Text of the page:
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Charles Graham Halpine
O'RYAN was a man of might
St. Pathrick wanst was passin' by
And, as the saint felt wake and dhry,
"No rasher will I cook for you
O'Ryan gave his pipe a whiff-
Two Bears, a Bull, and Cancer❞— "Bedad," says Mick, "the huntin's rare; St. Pathrick, I'm your man, sir."
So to conclude my song aright,
And Venus follows in his track
Till Mars grows jealous raally, But, faith, he fears the Irish knack Of handling the shillaly.
Charles Dudley Warner
My Summer in a Garden
NEXT to deciding when to start your garden, the most important matter is what to put in it. It is difficult to decide what to order for dinner on a given day: how much more oppressive is it to order in a lump an endless vista of dinners, so to speak! For, unless your garden is a boundless prairie (and mine seems to me to be that when I hoe it on hot days), you must make a selection, from the great variety of vegetables, of those you will raise in it; and you feel rather bound to supply your own table from your own garden, and to eat only as you have sown.
I hold that no man has a right (whatever his sex, of course) to have a garden to his own selfish uses. He ought not to please himself, but every man to please his neighbor. I tried to have a garden that would give general moral satisfaction. It seemed to me that nobody could object to potatoes (a most useful vegetable); and I began to plant them freely. But there was a chorus of protest against them. "You don't want to take up your ground with potatoes," the neighbors said; "you can buy potatoes" (the very thing I wanted to avoid doing is buying things). "What you want is the perishable things that you cannot get fresh in the market." "But what kind of perishable things?" A horticulturist of eminence wanted me to sow lines of strawberries and raspberries right over where I had put my potatoes in drills. I had about
five hundred strawberry plants in another part of my garden; but this fruit-fanatic wanted me to turn my whole patch into vines and runners. I suppose I could raise strawberries enough for all my neighbors; and perhaps I ought to do it. I had a little space prepared for melons-muskmelons-which I showed to an experienced friend. "You are not going to waste your ground on muskmelons?" he asked. "They rarely ripen in this climate thoroughly before frost." He had tried for years without luck. I resolved not to go into such a foolish experiment. But the next day another neighbor happened in. "Ah! I see you are going to have melons. My family would rather give up anything else in the garden than muskmelons of the nutmeg variety. They are the most graceful things we have on the table." So there it was. There was no compromise; it was melons or no melons, and somebody offended in any case. I half resolved to plant them a little late, so that they would, and they wouldn't. But I had the same difficulty about string-beans (which I detest), and squash (which I tolerate), and parsnips, and the whole round of green things.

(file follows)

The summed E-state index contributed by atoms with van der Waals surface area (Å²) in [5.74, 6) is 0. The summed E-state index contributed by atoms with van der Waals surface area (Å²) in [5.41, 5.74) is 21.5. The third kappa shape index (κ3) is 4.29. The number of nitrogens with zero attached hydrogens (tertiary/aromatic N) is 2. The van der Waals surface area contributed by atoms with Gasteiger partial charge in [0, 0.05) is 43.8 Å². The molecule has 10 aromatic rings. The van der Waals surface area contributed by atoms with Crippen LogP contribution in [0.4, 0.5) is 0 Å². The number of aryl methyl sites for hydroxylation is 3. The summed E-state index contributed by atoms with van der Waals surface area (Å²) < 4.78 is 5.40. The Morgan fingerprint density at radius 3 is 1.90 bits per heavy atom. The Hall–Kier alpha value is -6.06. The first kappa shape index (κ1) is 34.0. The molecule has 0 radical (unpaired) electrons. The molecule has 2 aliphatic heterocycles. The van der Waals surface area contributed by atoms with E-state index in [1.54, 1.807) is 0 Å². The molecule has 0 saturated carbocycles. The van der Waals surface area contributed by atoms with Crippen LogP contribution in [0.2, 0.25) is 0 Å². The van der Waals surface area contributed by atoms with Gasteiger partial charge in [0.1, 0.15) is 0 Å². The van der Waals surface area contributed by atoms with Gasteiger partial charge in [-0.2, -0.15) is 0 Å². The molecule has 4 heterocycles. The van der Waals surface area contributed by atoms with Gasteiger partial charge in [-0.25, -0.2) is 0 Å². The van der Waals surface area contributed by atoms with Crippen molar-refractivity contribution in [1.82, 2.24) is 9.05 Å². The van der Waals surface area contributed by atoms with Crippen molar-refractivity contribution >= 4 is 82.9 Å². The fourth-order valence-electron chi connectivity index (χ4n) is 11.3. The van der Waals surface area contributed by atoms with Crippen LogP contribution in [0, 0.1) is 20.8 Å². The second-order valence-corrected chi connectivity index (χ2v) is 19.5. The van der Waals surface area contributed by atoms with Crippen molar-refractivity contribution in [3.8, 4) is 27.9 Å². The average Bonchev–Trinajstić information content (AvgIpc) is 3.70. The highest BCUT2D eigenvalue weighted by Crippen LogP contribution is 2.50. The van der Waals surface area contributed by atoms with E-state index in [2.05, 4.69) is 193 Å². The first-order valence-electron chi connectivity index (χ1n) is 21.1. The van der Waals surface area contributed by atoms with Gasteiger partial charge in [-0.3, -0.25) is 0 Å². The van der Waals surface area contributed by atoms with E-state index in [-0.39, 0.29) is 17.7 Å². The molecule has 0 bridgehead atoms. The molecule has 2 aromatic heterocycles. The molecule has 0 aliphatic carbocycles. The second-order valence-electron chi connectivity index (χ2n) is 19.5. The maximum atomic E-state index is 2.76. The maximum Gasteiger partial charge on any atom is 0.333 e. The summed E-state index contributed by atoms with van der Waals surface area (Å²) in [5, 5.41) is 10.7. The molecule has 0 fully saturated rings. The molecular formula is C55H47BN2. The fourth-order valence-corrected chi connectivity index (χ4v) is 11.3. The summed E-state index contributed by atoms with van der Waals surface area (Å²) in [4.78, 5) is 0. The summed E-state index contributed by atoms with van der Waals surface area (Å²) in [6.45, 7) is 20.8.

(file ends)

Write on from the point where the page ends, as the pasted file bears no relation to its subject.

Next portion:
I have pretty much come to the conclusion that you have got to put your foot down in gardening. If I had actually taken counsel of my friends, I should not have had a thing growing in the garden to-day but weeds. And besides, while you are waiting, Nature does not wait. Her mind is made up. She knows just what she will raise; and she has an infinite variety of early and late. The most humiliating thing to me about a garden is the lesson it teaches of the inferiority of man. Nature is prompt, decided, inexhaustible. She thrusts up her plants with a vigor and freedom that I admire; and the more worthless the plant, the more rapid and splendid its growth. She is at it early and late, and all night; never tiring, nor showing the least sign of exhaustion
"Eternal gardening is the price of liberty" is a motto that I should put over the gateway of my garden, if I had a gate. And yet it is not wholly true; for there is no liberty in gardening. The man who undertakes a garden is relentlessly pursued. He felicitates himself that, when he gets it once planted, he will have a season of rest and of enjoyment in the sprouting and growing of his seeds. It is a keen anticipation. He has planted a seed that will keep him awake nights, drive rest from his bones, and sleep from his pillow. Hardly is the garden planted, when he must begin to hoe it. The weeds have sprung up all over it in a night. They shine and wave in redundant life. The docks have almost gone to seed; and their roots go deeper than conscience. Talk about the London docks!the roots of these are like the sources of the Aryan race. And the weeds are not all. I awake in the morning (and a thriving garden will wake a person up two hours before he ought to be out of bed) and think of the tomato-plants-the leaves like fine lace-work, owing to black bugs that skip around and can't be caught. Somebody ought to get up before the dew is off (why don't the dew stay on till after a reasonable breakfast?) and sprinkle soot on the leaves. I wonder if it is I. Soot is so much blacker than the bugs that they are disgusted and go away. You can't get up too early if you have a garden. You must be early due yourself, if you get ahead of the bugs. I think that, on the whole, it would be best to sit up all night and sleep daytimes. Things appear to go on in the night in the garden uncommonly. It would be less trouble to stay up than it is to get up so early.
I have been setting out some new raspberries, two sortsa silver and a gold color. How fine they will look on the table next year in a cut-glass dish, the cream being in a ditto pitcher! I set them four and five feet apart. I set my straw